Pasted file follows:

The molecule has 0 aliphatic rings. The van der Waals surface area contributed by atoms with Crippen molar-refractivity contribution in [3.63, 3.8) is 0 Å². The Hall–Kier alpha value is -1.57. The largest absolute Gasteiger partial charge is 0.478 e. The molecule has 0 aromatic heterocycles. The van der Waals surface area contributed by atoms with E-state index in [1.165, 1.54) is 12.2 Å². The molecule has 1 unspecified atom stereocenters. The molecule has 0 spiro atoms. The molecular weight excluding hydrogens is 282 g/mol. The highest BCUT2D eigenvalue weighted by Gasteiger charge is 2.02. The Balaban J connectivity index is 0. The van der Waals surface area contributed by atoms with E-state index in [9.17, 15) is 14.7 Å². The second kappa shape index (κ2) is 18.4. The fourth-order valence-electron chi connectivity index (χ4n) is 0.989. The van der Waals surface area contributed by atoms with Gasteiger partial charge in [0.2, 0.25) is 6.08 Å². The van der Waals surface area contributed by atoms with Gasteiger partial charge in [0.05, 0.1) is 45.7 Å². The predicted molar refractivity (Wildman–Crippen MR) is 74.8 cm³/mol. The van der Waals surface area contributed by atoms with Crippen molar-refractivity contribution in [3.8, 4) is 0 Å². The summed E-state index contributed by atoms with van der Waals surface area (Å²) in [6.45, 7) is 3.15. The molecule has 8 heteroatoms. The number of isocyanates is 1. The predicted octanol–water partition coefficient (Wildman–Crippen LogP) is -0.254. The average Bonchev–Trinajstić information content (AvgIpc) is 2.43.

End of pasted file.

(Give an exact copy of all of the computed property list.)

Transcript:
The molecule has 0 aliphatic rings. The van der Waals surface area contributed by atoms with Crippen molar-refractivity contribution in [3.63, 3.8) is 0 Å². The Hall–Kier alpha value is -1.57. The largest absolute Gasteiger partial charge is 0.478 e. The molecule has 0 aromatic heterocycles. The van der Waals surface area contributed by atoms with E-state index in [1.165, 1.54) is 12.2 Å². The molecule has 1 unspecified atom stereocenters. The molecule has 0 spiro atoms. The molecular weight excluding hydrogens is 282 g/mol. The highest BCUT2D eigenvalue weighted by Gasteiger charge is 2.02. The Balaban J connectivity index is 0. The van der Waals surface area contributed by atoms with E-state index in [9.17, 15) is 14.7 Å². The second kappa shape index (κ2) is 18.4. The fourth-order valence-electron chi connectivity index (χ4n) is 0.989. The van der Waals surface area contributed by atoms with Gasteiger partial charge in [0.2, 0.25) is 6.08 Å². The van der Waals surface area contributed by atoms with Gasteiger partial charge in [0.05, 0.1) is 45.7 Å². The predicted molar refractivity (Wildman–Crippen MR) is 74.8 cm³/mol. The van der Waals surface area contributed by atoms with Crippen molar-refractivity contribution in [3.8, 4) is 0 Å². The summed E-state index contributed by atoms with van der Waals surface area (Å²) in [6.45, 7) is 3.15. The molecule has 8 heteroatoms. The number of isocyanates is 1. The predicted octanol–water partition coefficient (Wildman–Crippen LogP) is -0.254. The average Bonchev–Trinajstić information content (AvgIpc) is 2.43.